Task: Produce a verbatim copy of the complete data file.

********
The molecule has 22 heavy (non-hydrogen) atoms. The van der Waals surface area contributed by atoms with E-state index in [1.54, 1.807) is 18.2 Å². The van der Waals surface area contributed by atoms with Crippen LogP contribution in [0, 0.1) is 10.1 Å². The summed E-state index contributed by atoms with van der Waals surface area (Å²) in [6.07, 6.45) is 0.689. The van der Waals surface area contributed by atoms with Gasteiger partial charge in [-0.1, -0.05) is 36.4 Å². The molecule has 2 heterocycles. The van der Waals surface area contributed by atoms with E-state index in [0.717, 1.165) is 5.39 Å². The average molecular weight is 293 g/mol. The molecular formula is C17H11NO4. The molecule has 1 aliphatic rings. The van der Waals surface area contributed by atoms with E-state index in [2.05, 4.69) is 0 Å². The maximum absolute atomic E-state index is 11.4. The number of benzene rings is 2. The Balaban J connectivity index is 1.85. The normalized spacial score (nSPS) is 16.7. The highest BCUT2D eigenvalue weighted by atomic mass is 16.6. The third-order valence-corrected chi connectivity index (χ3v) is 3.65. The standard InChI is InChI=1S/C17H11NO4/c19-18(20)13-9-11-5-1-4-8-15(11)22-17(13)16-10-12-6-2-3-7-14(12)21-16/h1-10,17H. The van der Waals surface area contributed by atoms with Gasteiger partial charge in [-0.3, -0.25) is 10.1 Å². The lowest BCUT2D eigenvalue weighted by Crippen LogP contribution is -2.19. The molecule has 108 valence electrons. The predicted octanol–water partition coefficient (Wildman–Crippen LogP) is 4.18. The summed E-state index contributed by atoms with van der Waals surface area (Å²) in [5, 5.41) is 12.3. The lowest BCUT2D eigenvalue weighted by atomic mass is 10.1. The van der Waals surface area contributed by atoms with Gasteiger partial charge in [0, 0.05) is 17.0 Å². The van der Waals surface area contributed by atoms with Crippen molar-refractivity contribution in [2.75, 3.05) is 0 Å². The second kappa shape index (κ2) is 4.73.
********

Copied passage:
The molecule has 22 heavy (non-hydrogen) atoms. The van der Waals surface area contributed by atoms with E-state index in [1.54, 1.807) is 18.2 Å². The van der Waals surface area contributed by atoms with Crippen LogP contribution in [0, 0.1) is 10.1 Å². The summed E-state index contributed by atoms with van der Waals surface area (Å²) in [6.07, 6.45) is 0.689. The van der Waals surface area contributed by atoms with Gasteiger partial charge in [-0.1, -0.05) is 36.4 Å². The molecule has 2 heterocycles. The van der Waals surface area contributed by atoms with E-state index in [0.717, 1.165) is 5.39 Å². The average molecular weight is 293 g/mol. The molecular formula is C17H11NO4. The molecule has 1 aliphatic rings. The van der Waals surface area contributed by atoms with E-state index in [2.05, 4.69) is 0 Å². The maximum absolute atomic E-state index is 11.4. The number of benzene rings is 2. The Balaban J connectivity index is 1.85. The normalized spacial score (nSPS) is 16.7. The highest BCUT2D eigenvalue weighted by atomic mass is 16.6. The third-order valence-corrected chi connectivity index (χ3v) is 3.65. The standard InChI is InChI=1S/C17H11NO4/c19-18(20)13-9-11-5-1-4-8-15(11)22-17(13)16-10-12-6-2-3-7-14(12)21-16/h1-10,17H. The van der Waals surface area contributed by atoms with Gasteiger partial charge in [-0.3, -0.25) is 10.1 Å². The lowest BCUT2D eigenvalue weighted by Crippen LogP contribution is -2.19. The molecule has 108 valence electrons. The predicted octanol–water partition coefficient (Wildman–Crippen LogP) is 4.18. The summed E-state index contributed by atoms with van der Waals surface area (Å²) in [5, 5.41) is 12.3. The lowest BCUT2D eigenvalue weighted by atomic mass is 10.1. The van der Waals surface area contributed by atoms with Gasteiger partial charge in [0, 0.05) is 17.0 Å². The van der Waals surface area contributed by atoms with Crippen molar-refractivity contribution in [2.75, 3.05) is 0 Å². The second kappa shape index (κ2) is 4.73.